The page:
Coach Francis Gillot having failed to repeat Blanc’s triumph in his three seasons at Bordeaux, in 2014 former Bayern full-back Willy Sagnol stepped in. Behind the scenes, despite all the pomp of a new stadium, the club’s takeover by little-known American owners King Street proved unpopular – and short-lived coach, Gustavo Poyet.

Poor performances in Europe – a winless Europa League group stage also featuring Liverpool in 2015-16, a shocking defeat to Hungarian team Videoton in 2017-18 – saw the club lose credibility abroad while the likes of Monaco and Lille put in stronger campaigns at home. Wresting ownership from the faceless King Street may prove to be the hot topic at Bordeaux for a long while yet.

Stadium Guide

The field of dreams – and the stands around it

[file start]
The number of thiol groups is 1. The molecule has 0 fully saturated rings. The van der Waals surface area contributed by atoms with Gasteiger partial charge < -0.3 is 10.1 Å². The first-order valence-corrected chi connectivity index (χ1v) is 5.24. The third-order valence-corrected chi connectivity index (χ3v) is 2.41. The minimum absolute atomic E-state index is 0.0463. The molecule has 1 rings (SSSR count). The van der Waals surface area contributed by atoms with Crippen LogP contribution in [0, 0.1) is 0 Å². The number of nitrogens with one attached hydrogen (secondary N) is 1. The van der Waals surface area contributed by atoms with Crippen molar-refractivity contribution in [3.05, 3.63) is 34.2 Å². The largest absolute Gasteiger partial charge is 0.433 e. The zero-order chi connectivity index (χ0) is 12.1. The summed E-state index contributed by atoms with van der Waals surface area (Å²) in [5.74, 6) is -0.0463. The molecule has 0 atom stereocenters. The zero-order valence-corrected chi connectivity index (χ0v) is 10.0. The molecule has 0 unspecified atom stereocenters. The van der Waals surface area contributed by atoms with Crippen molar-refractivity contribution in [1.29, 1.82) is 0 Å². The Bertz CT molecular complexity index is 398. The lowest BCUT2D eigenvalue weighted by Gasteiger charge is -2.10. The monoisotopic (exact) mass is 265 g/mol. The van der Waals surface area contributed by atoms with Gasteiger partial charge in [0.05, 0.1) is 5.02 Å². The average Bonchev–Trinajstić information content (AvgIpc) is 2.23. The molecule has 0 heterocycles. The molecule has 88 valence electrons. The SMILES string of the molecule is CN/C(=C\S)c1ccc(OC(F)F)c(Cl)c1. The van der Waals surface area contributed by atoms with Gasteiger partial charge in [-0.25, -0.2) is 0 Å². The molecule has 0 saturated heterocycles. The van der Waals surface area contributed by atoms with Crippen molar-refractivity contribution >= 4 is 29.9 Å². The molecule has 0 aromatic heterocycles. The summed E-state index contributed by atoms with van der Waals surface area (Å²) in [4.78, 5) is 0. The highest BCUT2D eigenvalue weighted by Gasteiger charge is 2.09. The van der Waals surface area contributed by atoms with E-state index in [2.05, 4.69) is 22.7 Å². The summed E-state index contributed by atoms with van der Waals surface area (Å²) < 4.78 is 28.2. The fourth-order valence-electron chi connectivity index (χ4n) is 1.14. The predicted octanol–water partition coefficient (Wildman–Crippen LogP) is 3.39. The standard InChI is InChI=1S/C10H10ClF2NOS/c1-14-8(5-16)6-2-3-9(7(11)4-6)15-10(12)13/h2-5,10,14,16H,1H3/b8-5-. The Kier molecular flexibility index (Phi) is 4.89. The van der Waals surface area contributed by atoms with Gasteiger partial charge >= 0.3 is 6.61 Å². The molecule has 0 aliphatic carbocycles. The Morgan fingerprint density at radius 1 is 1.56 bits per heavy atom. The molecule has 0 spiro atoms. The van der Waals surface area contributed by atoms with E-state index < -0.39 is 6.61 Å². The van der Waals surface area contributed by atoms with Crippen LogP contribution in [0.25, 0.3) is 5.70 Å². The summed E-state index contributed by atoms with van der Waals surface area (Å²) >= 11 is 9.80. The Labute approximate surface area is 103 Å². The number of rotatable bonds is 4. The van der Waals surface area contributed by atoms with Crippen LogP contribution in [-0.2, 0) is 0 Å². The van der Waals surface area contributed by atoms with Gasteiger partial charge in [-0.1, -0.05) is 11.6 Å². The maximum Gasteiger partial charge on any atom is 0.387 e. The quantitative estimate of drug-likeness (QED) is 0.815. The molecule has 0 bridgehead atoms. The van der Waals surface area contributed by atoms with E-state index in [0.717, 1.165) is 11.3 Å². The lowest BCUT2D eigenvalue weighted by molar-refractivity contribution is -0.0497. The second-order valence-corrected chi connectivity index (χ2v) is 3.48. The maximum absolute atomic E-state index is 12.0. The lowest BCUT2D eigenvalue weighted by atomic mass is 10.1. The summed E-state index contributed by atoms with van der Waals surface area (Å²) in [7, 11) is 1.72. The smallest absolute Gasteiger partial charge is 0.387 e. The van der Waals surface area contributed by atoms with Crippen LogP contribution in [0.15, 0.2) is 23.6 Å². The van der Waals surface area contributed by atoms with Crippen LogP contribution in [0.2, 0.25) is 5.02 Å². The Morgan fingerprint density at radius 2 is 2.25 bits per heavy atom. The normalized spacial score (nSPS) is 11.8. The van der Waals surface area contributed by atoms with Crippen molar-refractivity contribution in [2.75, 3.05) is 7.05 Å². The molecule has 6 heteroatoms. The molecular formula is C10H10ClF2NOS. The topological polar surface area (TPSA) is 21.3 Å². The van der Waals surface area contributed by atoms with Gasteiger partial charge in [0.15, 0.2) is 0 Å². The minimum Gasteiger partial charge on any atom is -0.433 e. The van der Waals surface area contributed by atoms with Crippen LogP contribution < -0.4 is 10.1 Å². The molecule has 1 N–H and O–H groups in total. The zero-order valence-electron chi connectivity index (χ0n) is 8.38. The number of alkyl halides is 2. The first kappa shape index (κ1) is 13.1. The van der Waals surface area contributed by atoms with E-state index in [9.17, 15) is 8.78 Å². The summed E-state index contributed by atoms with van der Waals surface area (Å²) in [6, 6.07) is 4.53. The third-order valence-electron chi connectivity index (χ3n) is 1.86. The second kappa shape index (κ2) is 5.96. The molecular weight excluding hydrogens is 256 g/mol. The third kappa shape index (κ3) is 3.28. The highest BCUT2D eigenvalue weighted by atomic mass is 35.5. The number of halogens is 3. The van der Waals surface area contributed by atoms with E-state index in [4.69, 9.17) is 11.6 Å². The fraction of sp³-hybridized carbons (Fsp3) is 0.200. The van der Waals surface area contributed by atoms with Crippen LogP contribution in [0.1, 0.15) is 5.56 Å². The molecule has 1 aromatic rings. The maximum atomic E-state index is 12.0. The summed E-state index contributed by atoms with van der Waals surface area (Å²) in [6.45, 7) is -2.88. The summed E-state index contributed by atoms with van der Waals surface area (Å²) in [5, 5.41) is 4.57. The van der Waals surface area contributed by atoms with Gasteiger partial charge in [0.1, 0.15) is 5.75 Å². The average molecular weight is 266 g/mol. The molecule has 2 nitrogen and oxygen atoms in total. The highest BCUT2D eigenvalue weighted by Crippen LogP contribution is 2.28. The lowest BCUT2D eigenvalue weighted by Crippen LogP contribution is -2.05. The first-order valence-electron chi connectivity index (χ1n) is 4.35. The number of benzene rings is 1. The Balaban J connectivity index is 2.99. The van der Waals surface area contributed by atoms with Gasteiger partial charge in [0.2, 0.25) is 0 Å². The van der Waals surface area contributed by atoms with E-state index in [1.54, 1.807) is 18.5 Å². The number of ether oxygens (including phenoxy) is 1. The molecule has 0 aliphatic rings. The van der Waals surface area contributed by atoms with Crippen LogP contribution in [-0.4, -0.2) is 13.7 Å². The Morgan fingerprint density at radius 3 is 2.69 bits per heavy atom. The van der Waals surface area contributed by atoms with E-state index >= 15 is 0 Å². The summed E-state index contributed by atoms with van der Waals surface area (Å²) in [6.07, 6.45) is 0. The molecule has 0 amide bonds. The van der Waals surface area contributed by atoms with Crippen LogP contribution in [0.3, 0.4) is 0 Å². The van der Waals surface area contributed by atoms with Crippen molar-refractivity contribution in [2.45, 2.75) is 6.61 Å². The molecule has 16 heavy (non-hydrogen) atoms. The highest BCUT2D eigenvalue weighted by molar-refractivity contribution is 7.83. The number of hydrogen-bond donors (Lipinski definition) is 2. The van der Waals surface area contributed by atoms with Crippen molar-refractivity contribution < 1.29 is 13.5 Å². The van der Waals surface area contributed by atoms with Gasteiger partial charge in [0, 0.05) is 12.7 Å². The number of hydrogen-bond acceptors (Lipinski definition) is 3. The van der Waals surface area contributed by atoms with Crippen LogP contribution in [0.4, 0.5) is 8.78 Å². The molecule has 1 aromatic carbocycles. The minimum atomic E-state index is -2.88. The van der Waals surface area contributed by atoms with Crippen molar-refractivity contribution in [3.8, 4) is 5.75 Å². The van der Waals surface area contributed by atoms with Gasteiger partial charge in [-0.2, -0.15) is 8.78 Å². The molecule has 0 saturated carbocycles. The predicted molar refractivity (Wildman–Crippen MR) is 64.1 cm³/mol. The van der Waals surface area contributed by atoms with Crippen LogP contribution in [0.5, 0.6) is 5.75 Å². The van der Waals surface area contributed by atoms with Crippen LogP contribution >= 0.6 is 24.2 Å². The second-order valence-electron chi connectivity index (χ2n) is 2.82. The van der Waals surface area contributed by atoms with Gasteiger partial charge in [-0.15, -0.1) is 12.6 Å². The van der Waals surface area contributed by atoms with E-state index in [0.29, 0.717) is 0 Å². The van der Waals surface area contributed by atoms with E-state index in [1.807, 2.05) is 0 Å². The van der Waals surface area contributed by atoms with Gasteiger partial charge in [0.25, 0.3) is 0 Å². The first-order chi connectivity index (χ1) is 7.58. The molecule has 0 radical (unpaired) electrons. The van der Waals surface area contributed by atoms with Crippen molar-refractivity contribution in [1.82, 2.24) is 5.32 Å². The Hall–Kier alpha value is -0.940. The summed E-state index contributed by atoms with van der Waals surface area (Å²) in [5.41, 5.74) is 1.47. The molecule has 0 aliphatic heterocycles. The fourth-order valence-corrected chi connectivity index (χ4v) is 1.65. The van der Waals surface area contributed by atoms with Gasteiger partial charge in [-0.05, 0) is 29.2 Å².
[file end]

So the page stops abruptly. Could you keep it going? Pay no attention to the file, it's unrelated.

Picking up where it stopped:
The Nouveau Stade Bordeaux, renamed Matmut Atlantique after its sponsor, was opened at the end of the 2014-15 season, a year before its hosting of five matches as part of Euro 2016.

When Zinedine Zidane kicked off the inaugural match there, the last game of the 2014-15 campaign against Montpellier, he brought an end to eight decades of history. His former club, the Girondins de Bordeaux, had been based at the Stade Chaban-Delmas since it was adapted for the World Cup of 1938.

When conceived by key Bordeaux architect Jacques D’Welles and Art Deco stylist Raoul Jourde, the former Parc Lescure was a grand rebuilding of an existing, modest velodrome-cum-sports ground. With the feel of an ocean liner – a decorative echo of Bordeaux’s past – it was embellished with a vast concrete arch, a Neo-Classical courtyard and two Olympic towers. Art Deco touches added a final flourish.